Pemex CEO Octavio Romero last week said that an oil spill in the Gulf of Mexico this month was fixed and quickly and was less serious than academics had calculated.
The CEO of the Mexican state energy oil business denied every denying that there had been a leak. “I never said that there wasn’t a leak, there was,” Romero told reporters during a press conference.
Pemex had come under intense pressure from NGOs and researchers from the country’s top university to explain an oil spill recently detected from satellite images. Romero said the leak, which was first detected internally on July 3rd, was much smaller than reports, and that it had been fixed completely by July 10th.
Researchers at the National Autonomous University of Mexico (UNAM) had backed Greenpeace and other non-governmental organizations that first published the satellite images.
Having analyzed the direction of ocean currents, Gabriela Gomez, an academic at National Autonomous University of Mexico (UNAM) said that the slick would probably head east-northeast and eventually reach the Gulf coast in Veracruz or Tamaulipas states or the US.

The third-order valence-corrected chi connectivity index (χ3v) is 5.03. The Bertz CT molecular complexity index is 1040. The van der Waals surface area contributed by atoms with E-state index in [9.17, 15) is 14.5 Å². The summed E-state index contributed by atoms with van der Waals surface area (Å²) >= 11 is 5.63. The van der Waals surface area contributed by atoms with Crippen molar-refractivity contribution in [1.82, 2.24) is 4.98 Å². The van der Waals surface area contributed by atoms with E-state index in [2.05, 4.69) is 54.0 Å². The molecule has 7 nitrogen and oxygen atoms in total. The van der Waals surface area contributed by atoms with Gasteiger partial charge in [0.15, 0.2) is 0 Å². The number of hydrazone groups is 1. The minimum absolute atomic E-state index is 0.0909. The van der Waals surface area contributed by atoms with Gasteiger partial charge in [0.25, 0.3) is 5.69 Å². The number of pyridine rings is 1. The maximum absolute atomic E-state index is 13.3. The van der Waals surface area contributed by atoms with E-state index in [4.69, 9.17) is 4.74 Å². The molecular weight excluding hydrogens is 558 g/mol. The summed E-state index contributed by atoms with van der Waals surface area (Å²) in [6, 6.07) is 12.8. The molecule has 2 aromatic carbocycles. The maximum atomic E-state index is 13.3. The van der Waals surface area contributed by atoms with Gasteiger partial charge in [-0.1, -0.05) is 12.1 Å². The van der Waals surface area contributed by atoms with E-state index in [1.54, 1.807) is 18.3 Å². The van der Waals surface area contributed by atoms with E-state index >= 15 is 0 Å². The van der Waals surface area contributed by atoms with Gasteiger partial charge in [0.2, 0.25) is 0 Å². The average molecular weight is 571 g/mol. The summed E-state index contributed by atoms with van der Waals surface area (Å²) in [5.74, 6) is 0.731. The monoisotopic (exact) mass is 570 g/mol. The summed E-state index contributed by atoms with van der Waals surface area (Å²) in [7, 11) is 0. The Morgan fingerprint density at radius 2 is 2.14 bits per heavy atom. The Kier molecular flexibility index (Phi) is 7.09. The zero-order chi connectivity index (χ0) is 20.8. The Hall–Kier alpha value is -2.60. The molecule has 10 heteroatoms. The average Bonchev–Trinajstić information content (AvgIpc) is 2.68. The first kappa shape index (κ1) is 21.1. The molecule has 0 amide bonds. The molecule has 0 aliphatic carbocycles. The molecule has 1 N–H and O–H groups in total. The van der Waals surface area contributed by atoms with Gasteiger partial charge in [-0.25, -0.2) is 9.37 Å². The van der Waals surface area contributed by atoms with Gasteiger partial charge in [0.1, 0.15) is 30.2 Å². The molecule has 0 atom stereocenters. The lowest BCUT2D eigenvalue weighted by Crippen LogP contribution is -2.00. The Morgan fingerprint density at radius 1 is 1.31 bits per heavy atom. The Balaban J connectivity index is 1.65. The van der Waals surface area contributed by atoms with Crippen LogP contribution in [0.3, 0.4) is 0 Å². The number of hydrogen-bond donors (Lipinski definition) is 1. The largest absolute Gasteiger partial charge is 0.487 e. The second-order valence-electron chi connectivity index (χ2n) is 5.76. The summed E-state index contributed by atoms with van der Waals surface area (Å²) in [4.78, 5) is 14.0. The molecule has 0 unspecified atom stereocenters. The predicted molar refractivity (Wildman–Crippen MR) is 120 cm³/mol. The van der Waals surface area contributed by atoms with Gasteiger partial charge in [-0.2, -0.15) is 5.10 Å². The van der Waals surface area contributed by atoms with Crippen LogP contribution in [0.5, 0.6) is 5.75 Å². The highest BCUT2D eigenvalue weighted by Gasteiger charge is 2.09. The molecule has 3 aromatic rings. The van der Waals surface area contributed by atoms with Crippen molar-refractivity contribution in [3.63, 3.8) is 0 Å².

Researchers at UNAM’s Institute of Geography and its National Earth Observation Laboratory calculated the patch of oil was some 467 square kilometres (180 square miles) in size.
Greenpeace had calculated a similar size; Greenpeace also noted there had been other oil spills of varying sizes from Pemex’s vast oil and gas infrastructure.
Pemex issued a statement last week saying only 58 cubic meters (2,048 cubic feet), or 365 barrels of oil, escaped from two small leaks, and that this would have affected an area of 0.06 square kilometres.